Where are they now? Meet Yan Jia

Dr. Yan Jia is a recent graduate of the Marine Sciences Department – he finished his PhD with Prof. Mike Whitney in 2019. His graduate research used drifters and models to understand the seasonal variation of freshwater discharge from the Connecticut River into Long Island Sound. Yan is currently working as a postdoctoral research associate for the Connecticut Institute for Resilience and Climate Adaptation (CIRCA). In his free time, he likes to collect matchbox cars and spend time with his family and his three children. This interview was carried out by Emma Shipley on October 12, 2021.

Yan Jia (Photo: CIRCA)

Q: How did you end up in your current position, and what do you do now?

When I worked as a PhD student, I didn’t pay too much attention to my future work. I knew I wanted to do research, but I didn’t try to apply to that many places, maybe 7 or 8 institutions. Sometimes you get denied, and you have to learn not to take it personally. Sometimes it’s just the job market, or the time window for the position doesn’t line up with your graduation and they are urgently looking for someone to fill the position. Eventually, Jim (Prof. James O’Donnell, UConn) offered this position to me. He was looking for postdocs.

Right now, CIRCA has two postdocs, me and my colleague Chang (Chang Liu, postdoctoral research associate, CIRCA). We are running more realistic studies on how to react to climate change and climate change’s impacts on the local area. We established a 100-year return period chart about how strong the storm surge and highest waves will be. We also run simulations more locally, specifically around New Haven harbor and neighboring coastal towns. One of the projects I finished earlier this year was about salt marsh flooding in Guilford. There is a small inlet with a width of only 8 meters, but it controls the water exchange of a 120-acre salt marsh. The local residents want to build a bridge over an old route that goes across the salt marsh; because of the sea level rising there has been more frequent flooding. It may cost millions of dollars, so they want to know what the flooding conditions are like. We run model simulations, but we also want to know if the results are reasonable. Normally people just run one numerical model, like ROMS (the Regional Ocean Modeling System), but what I did was compare four different hydrodynamic models. We can see why each model is different from the rest and which one is better to be applied in Guilford, and that will help future coastal modeling. Also, we simplified those hydrodynamic models to an idealized mathematical model that can predict the water levels inside the salt marsh much, much quicker. This idealized model is 1000x faster than the original hydrodynamic model and can be easily used by other non-modelers.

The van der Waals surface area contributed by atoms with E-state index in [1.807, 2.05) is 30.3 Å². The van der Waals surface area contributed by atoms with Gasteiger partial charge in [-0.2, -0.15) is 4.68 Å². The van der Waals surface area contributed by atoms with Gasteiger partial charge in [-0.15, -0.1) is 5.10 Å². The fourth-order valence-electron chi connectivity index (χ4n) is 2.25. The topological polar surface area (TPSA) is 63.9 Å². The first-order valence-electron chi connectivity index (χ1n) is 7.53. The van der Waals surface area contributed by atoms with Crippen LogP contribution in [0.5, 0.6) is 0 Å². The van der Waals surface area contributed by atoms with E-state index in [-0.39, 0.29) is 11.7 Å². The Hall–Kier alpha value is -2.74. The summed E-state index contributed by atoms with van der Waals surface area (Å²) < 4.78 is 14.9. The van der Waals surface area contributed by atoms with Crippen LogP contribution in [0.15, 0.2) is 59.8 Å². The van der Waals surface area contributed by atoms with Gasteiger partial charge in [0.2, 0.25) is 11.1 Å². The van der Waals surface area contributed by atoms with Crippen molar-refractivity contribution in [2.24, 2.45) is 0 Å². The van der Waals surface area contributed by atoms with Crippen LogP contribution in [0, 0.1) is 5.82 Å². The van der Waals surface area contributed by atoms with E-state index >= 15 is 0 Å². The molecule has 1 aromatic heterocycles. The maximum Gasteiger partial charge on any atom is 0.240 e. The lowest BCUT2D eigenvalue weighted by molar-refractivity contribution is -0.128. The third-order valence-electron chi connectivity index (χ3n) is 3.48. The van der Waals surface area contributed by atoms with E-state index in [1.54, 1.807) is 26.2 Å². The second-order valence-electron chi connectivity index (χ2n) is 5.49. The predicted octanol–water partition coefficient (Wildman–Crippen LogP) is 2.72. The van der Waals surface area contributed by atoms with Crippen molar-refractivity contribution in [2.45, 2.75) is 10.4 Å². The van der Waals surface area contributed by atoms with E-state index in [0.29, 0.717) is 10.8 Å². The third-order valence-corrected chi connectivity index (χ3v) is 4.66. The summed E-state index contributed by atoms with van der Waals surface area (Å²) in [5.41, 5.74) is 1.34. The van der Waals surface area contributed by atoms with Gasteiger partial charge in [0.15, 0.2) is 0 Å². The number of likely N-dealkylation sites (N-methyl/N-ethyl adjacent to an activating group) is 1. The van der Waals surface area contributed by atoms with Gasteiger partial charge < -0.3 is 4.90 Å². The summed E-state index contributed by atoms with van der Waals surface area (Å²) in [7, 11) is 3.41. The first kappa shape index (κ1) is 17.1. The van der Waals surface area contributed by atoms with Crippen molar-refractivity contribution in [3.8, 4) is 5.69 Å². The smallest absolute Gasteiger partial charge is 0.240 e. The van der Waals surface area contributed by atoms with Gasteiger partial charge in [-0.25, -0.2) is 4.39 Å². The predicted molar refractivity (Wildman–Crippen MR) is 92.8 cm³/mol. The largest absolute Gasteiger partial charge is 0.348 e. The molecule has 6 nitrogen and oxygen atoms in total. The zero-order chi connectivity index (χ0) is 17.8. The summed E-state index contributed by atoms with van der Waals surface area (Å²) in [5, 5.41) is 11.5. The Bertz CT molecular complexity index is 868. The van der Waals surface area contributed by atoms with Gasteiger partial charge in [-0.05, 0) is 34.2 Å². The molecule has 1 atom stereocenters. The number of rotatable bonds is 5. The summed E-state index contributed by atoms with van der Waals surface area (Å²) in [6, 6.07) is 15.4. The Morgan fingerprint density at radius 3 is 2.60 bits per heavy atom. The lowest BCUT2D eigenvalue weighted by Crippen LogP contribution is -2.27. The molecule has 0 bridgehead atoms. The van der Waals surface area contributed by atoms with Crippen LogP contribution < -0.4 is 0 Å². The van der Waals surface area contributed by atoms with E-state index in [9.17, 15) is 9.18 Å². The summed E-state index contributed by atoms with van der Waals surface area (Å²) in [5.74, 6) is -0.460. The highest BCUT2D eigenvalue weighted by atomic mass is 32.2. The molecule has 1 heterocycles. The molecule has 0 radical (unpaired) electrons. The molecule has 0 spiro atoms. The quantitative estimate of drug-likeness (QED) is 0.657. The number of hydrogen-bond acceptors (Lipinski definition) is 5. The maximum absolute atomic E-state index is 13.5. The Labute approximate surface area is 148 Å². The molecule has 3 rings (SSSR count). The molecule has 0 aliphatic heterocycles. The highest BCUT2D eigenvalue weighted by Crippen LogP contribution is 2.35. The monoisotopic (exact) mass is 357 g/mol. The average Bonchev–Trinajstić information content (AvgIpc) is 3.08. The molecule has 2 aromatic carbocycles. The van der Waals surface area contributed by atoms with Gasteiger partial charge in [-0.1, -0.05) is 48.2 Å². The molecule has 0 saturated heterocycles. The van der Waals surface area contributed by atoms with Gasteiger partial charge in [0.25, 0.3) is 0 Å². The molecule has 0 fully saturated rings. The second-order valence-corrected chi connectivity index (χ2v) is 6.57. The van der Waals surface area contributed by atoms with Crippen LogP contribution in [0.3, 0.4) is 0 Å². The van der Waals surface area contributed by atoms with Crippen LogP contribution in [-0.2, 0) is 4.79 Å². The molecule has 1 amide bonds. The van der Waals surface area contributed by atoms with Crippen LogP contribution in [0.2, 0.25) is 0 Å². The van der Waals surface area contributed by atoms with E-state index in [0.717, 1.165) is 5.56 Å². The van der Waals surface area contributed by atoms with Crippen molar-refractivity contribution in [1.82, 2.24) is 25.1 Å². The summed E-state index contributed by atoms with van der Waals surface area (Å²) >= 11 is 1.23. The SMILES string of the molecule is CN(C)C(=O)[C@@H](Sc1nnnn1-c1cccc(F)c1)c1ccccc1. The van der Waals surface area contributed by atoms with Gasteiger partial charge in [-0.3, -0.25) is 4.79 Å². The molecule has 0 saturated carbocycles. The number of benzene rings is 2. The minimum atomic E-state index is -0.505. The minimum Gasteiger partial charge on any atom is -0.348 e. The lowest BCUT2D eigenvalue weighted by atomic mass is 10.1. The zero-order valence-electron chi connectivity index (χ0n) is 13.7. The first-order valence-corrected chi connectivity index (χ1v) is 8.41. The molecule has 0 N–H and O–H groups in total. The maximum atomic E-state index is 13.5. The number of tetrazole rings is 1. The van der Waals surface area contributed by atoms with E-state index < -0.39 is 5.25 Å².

Q: It sounds like most of what you do on a day-to-day basis is work on models?

Yes, generally I help supply the scientific results for management and decision making.

Q: What does typical modeling work look like for you?

Since the summer, I have been working on adding wave forecast to an established operational model. It supplies surface current information for the Coast Guard in case they need to rescue a boat or a person in the Sound. Jim and his team have been collecting buoy-observed wave data for over 15 years. It’s one of the longest wave records in a US estuary. We can run hindcast simulations with the historical observations to tune the wave model and find a good set of parameters to support the operational forecast. 

As an aside, Yan shared with me a joke about his work:

In Chinese, ‘physical oceanographer’ has a similar pronunciation as the words meaning “an oceanographer who sits inside the room,” so that’s my job. I just sit inside the room. Very occasionally, I am sent to the field. I think field observations are very necessary. Last spring, I spent several months trying to improve the Guilford simulation, but it wouldn’t give the right answer. So, in the summer, I decided that we needed to have a field trip. When I saw the inlet, I realized it was totally different from what the model was trying to predict. That was the starting point to drag me back to the right place. So, I shouldn’t stay in the room all the time!

Yan uses a side-looking ADCP to measure the inflows at a Guilford salt marsh inlet (Photo: Kay Howard-Strobel)

Q: What about your grad school experience at UConn prepared you the best for this job?

I worked with Mike and got more familiar with ROMS, which laid the foundation for what I do now. Mike and Jim allowed me freedom, they did not regulate me in certain directions, they allowed me to use my wisdom to decide what direction or question I thought was good to pursue, and they always gave good advice. When I worked with Mike, he encouraged me to learn more simulations not just on the ocean side, but also on the atmospheric side. That helped my work with Jim because to make a good simulation of storm surge, you have to have a good simulation of wind.

Q: Do you have any advice for current students?

One of the good courses I learned from was Jim O’Donnell’s mathematical modeling course. I took that course twice. You can bring your own question and get his advice on the direction you should take. My classmates and I all learned a lot from his lecture. And of course, everyone knows to read a lot of papers.